What Not to Do in Argentina: Don’t Do These 7 Things

By Before You Go / November 1, 2022

When in a foreign country, you don’t want to make a wrong move, or this could make your trip a disaster. So, here are the seven things you must never do when visiting Argentina. 

Please be sure to stay until the end of this video because we’ll reveal a secret tip that could make the difference for your trip! 


One of the biggest shocks in Argentina is that when you order steak, you’ll most likely have an overcooked, dry steak on your plate.

However, you can avoid this situation if you specify exactly how you like your meat cooked. Don’t be shy to talk about your steak, as people here have a preference, and it may not be how you like it. 

Interestingly, Argentina is the king of meat, but that doesn’t rule out the chances of this surprise. So, if you like your steak medium, you should say punto, while jugoso is for medium rare steak. If you don’t say any of these while placing your steak orders, that means you like dry steak.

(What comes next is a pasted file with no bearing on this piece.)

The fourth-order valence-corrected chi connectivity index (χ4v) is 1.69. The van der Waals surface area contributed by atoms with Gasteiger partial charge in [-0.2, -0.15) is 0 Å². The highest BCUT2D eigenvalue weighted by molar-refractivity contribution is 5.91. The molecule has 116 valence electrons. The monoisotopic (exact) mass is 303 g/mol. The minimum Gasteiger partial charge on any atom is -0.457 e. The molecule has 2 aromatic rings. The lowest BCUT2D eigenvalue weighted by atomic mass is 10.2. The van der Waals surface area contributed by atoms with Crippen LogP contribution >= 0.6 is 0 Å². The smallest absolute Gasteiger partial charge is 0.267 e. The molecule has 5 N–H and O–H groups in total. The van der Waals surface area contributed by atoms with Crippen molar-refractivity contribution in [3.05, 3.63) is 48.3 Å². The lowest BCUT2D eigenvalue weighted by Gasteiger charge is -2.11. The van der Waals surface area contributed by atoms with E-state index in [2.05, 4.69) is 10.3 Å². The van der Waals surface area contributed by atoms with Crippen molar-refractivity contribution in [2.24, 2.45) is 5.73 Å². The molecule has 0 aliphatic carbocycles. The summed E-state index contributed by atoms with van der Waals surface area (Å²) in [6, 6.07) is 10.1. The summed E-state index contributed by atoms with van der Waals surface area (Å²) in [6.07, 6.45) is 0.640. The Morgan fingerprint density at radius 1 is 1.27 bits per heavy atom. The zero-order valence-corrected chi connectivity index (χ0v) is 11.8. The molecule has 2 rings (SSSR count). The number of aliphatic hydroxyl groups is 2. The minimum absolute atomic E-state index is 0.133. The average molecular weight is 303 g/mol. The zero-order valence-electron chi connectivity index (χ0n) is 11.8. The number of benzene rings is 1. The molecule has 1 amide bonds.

Here’s our bonus tip for you. Chances are you’re going to see many people moving around with a thermos when you arrive in Argentina. However, it’s not filled with hot water but a local drink known as maté. 

Your experience in this country is incomplete if you don’t try out this mate drink at least once. And best believe that you will not be able to stop at one either. 

When you’re handed a mate serving, you should never stir it, no matter how tempted you are to give it a whirl. This is as insulting as adding some salt to your food in front of a chef.

Speaking about food, don’t expect dinner before 9pm. Most restaurants in Argentina are closed until about 9pm, so you might want to have a late afternoon snack.


There have been several reports of people being robbed in Argentina, and this could affect your experience in the country negatively. However, there are a few rules to keep to, and you should be just fine. One of them is to never be too flashy. 

Argentina is not the kind of country you would want to flash super expensive jewelry or draw too much attention to yourself.

Of course, this doesn’t mean that you should dress like a slob. Argentines have a style that is usually simple and classy, not glamorous. You will do yourself a lot of good if you dress to fit this style. 

So, if you don’t want to become an easy target for robberies, you should go for simple jewelry with stylish clothes.